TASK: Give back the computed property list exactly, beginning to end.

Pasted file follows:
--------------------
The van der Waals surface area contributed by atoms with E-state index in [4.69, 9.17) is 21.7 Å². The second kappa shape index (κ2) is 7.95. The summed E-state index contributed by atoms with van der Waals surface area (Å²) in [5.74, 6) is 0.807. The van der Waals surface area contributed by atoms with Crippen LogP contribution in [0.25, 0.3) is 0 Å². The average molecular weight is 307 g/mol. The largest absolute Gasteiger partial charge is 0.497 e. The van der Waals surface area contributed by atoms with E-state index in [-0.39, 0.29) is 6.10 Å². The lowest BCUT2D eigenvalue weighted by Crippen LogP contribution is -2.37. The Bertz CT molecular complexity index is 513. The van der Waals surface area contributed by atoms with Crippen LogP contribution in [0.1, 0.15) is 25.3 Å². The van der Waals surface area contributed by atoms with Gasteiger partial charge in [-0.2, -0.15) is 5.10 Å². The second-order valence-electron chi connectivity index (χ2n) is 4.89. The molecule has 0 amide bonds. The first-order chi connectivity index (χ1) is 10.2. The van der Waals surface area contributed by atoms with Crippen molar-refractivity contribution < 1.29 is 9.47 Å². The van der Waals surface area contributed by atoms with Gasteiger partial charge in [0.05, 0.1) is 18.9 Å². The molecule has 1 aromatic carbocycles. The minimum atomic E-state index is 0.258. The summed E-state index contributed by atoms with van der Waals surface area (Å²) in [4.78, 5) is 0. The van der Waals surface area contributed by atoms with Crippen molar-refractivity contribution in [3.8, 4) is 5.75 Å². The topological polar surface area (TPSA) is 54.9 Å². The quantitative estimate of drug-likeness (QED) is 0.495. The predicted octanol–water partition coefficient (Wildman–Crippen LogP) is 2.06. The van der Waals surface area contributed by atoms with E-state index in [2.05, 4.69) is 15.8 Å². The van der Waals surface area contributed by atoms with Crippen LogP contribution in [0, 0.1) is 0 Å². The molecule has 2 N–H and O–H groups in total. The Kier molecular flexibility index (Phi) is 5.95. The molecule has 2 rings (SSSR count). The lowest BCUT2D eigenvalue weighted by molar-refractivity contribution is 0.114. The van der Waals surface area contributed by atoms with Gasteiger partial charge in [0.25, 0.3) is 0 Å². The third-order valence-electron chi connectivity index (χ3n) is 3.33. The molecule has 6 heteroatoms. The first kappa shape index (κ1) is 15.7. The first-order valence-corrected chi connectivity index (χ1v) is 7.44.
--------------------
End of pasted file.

The van der Waals surface area contributed by atoms with E-state index in [4.69, 9.17) is 21.7 Å². The second kappa shape index (κ2) is 7.95. The summed E-state index contributed by atoms with van der Waals surface area (Å²) in [5.74, 6) is 0.807. The van der Waals surface area contributed by atoms with Crippen LogP contribution in [0.25, 0.3) is 0 Å². The average molecular weight is 307 g/mol. The largest absolute Gasteiger partial charge is 0.497 e. The van der Waals surface area contributed by atoms with E-state index in [-0.39, 0.29) is 6.10 Å². The lowest BCUT2D eigenvalue weighted by Crippen LogP contribution is -2.37. The Bertz CT molecular complexity index is 513. The van der Waals surface area contributed by atoms with Crippen LogP contribution in [0.1, 0.15) is 25.3 Å². The van der Waals surface area contributed by atoms with Gasteiger partial charge in [-0.2, -0.15) is 5.10 Å². The second-order valence-electron chi connectivity index (χ2n) is 4.89. The molecule has 0 amide bonds. The first-order chi connectivity index (χ1) is 10.2. The van der Waals surface area contributed by atoms with Crippen molar-refractivity contribution < 1.29 is 9.47 Å². The van der Waals surface area contributed by atoms with Gasteiger partial charge in [0.05, 0.1) is 18.9 Å². The molecule has 1 aromatic carbocycles. The minimum atomic E-state index is 0.258. The summed E-state index contributed by atoms with van der Waals surface area (Å²) in [4.78, 5) is 0. The van der Waals surface area contributed by atoms with Crippen molar-refractivity contribution in [3.8, 4) is 5.75 Å². The topological polar surface area (TPSA) is 54.9 Å². The quantitative estimate of drug-likeness (QED) is 0.495. The predicted octanol–water partition coefficient (Wildman–Crippen LogP) is 2.06. The van der Waals surface area contributed by atoms with E-state index in [2.05, 4.69) is 15.8 Å². The van der Waals surface area contributed by atoms with Crippen LogP contribution in [0, 0.1) is 0 Å². The molecule has 2 N–H and O–H groups in total. The Kier molecular flexibility index (Phi) is 5.95. The molecule has 2 rings (SSSR count). The lowest BCUT2D eigenvalue weighted by molar-refractivity contribution is 0.114. The van der Waals surface area contributed by atoms with Gasteiger partial charge in [0.25, 0.3) is 0 Å². The third-order valence-electron chi connectivity index (χ3n) is 3.33. The molecule has 6 heteroatoms. The first kappa shape index (κ1) is 15.7. The first-order valence-corrected chi connectivity index (χ1v) is 7.44.